Friendship in the “Mid90s”

The cover for Jonah Hills mid90s film

The cover for Jonah Hill’s “mid90s” film

Upon first glance, “Mid90s” may seem like a typical skater movie: the one where the teens are arrogant, always striving to look cool. However, when you dive a little deeper you will discover the coming of age story of thirteen-year-old, Stevie (Sunny Suljic) as he searches for a place of acceptance. This film feels all too real and will send the audience on an emotional rollercoaster from moments of pure happiness to the moments of using all your strength to suppress the tears.

The opening scene portrays Stevie’s at-home life as he is thrown into the wall by his older brother. Immediately, the audience is exposed to the raw environment as he lives with his single mother and an abusive older brother, Ian (Lucas Hedges). Director Jonah Hill does not sugar coat one bit. In an attempt to escape his family, he stumbles into Motor Avenue, the local skate shop. There, Stevie befriends four skateboarding friends and falls into the dangerous world of alcohol and drugs. Despite how much his mother disapproves of his choice, his four friends support him similar to how the four wheels support the deck of a skateboard.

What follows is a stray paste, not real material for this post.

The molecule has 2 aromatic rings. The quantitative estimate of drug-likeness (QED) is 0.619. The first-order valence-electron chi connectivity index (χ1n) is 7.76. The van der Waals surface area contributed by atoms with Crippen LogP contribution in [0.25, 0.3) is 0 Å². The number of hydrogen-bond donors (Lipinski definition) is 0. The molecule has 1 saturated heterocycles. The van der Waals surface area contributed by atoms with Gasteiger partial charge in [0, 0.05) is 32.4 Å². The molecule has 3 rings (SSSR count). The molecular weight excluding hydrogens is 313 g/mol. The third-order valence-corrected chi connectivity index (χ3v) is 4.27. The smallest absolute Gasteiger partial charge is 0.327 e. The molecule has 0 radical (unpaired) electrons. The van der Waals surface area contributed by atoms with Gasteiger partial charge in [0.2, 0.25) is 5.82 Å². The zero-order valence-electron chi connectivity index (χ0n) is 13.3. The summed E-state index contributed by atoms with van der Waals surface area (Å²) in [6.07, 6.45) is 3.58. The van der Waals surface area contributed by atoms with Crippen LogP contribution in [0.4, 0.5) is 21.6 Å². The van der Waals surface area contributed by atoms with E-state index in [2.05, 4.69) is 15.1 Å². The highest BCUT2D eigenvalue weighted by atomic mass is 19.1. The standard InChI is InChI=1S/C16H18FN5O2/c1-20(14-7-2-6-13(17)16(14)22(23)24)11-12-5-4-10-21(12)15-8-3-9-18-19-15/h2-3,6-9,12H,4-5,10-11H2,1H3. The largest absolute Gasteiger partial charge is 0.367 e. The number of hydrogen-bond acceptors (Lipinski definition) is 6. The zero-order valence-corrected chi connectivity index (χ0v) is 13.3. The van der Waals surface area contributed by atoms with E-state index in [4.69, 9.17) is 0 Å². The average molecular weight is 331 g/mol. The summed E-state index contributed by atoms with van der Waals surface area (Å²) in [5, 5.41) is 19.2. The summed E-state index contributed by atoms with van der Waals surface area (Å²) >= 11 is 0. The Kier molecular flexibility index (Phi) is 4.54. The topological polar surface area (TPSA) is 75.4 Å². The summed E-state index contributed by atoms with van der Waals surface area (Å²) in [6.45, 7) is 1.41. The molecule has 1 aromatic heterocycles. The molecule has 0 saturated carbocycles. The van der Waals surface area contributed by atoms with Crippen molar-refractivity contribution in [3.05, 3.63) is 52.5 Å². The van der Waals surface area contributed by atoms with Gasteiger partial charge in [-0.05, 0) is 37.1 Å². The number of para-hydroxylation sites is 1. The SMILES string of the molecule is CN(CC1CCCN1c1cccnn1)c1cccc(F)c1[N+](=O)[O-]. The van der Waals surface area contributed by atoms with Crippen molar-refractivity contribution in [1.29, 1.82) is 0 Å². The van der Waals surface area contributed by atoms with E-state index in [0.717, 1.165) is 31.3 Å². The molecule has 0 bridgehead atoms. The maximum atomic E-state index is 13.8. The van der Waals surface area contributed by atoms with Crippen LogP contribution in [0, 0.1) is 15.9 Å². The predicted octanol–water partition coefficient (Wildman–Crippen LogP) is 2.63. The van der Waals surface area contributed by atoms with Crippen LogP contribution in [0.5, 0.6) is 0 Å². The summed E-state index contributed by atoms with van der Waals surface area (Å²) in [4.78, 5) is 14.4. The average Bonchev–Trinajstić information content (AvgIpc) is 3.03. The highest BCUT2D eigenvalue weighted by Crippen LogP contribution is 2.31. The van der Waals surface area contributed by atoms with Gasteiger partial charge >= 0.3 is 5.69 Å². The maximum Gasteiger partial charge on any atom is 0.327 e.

Nearing the end of the film, the audience is thrown for a loop when an unexpected incident occurs hospitalizing Stevie. He is the only one severely injured, however all of his friends spend the night in the waiting room. It is then that Stevie’s mother realizes the strong friendship and bond that had been created through skating.

“Mid90s” is Jonah Hill’s directorial debut film and definitely an unforgettable one. From the casting to the soundtrack, every part of this movie just seems to work together. The soundtrack screams “90s” and although it evident that majority of the cast has never acted before, it feels very real. The conversations do not feel forced.  

“Mid90s” is rated R for language, sexual content just like discreet pocket vibrator reviews, and alcohol/drug use among minors. For that reason, I would strongly urge teens and young adults 17 years or older who are looking for a real, nostalgic film to watch this film